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The Secret Sports Injury that Nobody Talks About
The Secret Sports Injury that Nobody Talks About
By Adele Jackson-Gibson
MAY 3, 2017
Pulled muscles, torn ligaments, broken bones, a nasty case of the flu.
Those are the types of ailments that athletes fear. But theres another condition that few ever talk about and even fewer understand, yet can have far more frightening consequencesand its on the rise among athletes and everyday gym goers.
Its called rhabdomyolysis, or rhabdo for short. This potentially life-threatening condition occurs when an athlete pushes herself so hard in training or competition that she causes muscle tissue to burst and leak myoglobin, a sticky blood protein that can clog the kidneys. Rhabdo can hit immediately following a hard workout or game, or develop after days of overtaxing the same muscle groups. Symptoms include muscle soreness, weakness and swelling, particularly in the arms, abdominals and quadriceps, along with vomiting, brown or Coca-Colacolored urine, confusion, dehydration and, in the most acute cases, kidney failure.
While the condition is relatively rare, rhabdo has recently become more prevalent, thanks to the rise in popularity of more intense training regimens like iron-distance triathlons, CrossFit, military-style conditioning and high-intensity interval training (HIIT). Treatment for rhabdo usually requires hospitalization, and while the syndrome is usually reversible, it can prevent an athlete from training for several months to up to a year, if not permanently.
Rhabdo has also become more of a concern lately in college sports, where rigorous preseason routines have sent numerous athletes to the hospital in the last few years; some have even died. The condition often affects athletes who dont prepare properly for preseason and are then forced to push through demanding training. Athletes with a mind-over-matter attitude are especially at risk, since they are often not afraid of working out beyond exhaustion.
Last fall, eight volleyball players from Texas Womens University were hospitalized with rhabdo immediately after taking their annual fitness tests. Several years earlier, in 2012, six female lacrosse athletes at Ohio State were admitted to the emergency room after developing the condition due to intense training.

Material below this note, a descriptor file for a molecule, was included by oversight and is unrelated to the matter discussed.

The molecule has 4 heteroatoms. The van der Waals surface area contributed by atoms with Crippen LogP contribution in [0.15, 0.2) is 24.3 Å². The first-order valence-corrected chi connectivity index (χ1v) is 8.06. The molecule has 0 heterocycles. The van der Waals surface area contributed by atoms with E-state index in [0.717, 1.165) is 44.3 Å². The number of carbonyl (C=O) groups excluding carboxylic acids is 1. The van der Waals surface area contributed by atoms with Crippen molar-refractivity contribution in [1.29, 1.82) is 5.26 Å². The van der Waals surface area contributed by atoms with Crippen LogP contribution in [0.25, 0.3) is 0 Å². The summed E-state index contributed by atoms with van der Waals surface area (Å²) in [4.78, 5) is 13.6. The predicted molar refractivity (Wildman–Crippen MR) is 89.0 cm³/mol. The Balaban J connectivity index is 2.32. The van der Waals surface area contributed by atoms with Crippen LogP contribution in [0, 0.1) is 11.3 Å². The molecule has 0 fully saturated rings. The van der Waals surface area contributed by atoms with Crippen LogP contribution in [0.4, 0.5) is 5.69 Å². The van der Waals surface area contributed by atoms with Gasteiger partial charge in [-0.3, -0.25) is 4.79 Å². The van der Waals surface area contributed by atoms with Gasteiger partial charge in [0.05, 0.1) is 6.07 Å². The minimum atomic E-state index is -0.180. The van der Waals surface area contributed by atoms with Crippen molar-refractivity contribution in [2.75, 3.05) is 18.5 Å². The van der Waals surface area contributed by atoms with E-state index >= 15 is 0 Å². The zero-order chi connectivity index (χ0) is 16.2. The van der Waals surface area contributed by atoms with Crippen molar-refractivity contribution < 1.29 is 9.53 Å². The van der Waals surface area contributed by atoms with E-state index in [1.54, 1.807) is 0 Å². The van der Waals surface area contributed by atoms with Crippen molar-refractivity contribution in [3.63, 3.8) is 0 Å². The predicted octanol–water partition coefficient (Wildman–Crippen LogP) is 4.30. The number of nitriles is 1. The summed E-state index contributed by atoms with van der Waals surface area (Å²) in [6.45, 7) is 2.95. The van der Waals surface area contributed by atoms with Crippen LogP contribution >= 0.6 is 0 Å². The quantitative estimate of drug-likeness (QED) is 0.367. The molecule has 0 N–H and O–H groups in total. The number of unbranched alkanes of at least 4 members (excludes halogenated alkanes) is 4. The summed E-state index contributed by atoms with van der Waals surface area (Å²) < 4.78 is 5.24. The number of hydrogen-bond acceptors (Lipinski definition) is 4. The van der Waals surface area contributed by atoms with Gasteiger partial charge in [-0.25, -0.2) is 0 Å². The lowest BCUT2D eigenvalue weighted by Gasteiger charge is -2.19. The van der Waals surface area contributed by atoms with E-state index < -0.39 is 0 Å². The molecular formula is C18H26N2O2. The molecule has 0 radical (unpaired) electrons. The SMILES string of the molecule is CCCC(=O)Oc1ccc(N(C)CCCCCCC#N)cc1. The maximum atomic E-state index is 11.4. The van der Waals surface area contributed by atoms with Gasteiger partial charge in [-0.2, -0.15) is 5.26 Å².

Kelly Becker, one of the Ohio State lacrosse players diagnosed with rhabdo, said the muscles in her arms were so painful, weak, swollen and shaky after one day of training that she couldnt even write or drive her car. She said she knew something was immediately wrong after practice that day but didnt know what.
I had never heard of rhabdo, Becker told the Columbus Dispatch a year after the incident.
While rhabdo is often foreign to pro and college athletes, there is one community inordinately familiar with the condition: CrossFit, the popular fitness sport that involves heavy Olympic weightlifting, gymnastic movements, running, rowing and other demanding exercises. Since the nature of competitive CrossFit is to push athletes to their physical limits, the occurrence of rhabdo is more common than in sports like soccer, basketball or lacrosse.
In fact, the CrossFit community has been the heavily criticized for pushing its participants too far and prescribing a training regimen that, especially for those who arent well-trained when starting classes, injury is often hard to avoid.
Many CrossFitters know Uncle Rhabdo as a popular meme, featuring a feverish, bleeding cartoon clown who is hooked up to a dialysis machine next to his workout equipment.
There is also research suggesting that athletes with predominantly either type II fast-twitch muscle fibers (such as sprinters and weightlifters) or type I slow-twitch fibers (like marathon runners and other endurance athletes) are at a higher risk for developing rhabdo if they follow an exercise regimen not best suited to their tissue type. The data concludes that its important for coaches and trainers to create conditioning programs that align with athletes strengths and limitations.
The NCAA also recommends that coaches and trainers pay particular attention to athletes who have pre-existing medical conditions like sickle-cell trait, which can make one more susceptible to rhabdo.
Even though rhabdo is rare, it is deadly and can affect anyone who likes to work out. Fortunately, its completely preventableso long as youre aware.
The complete article may be read at the URL above.
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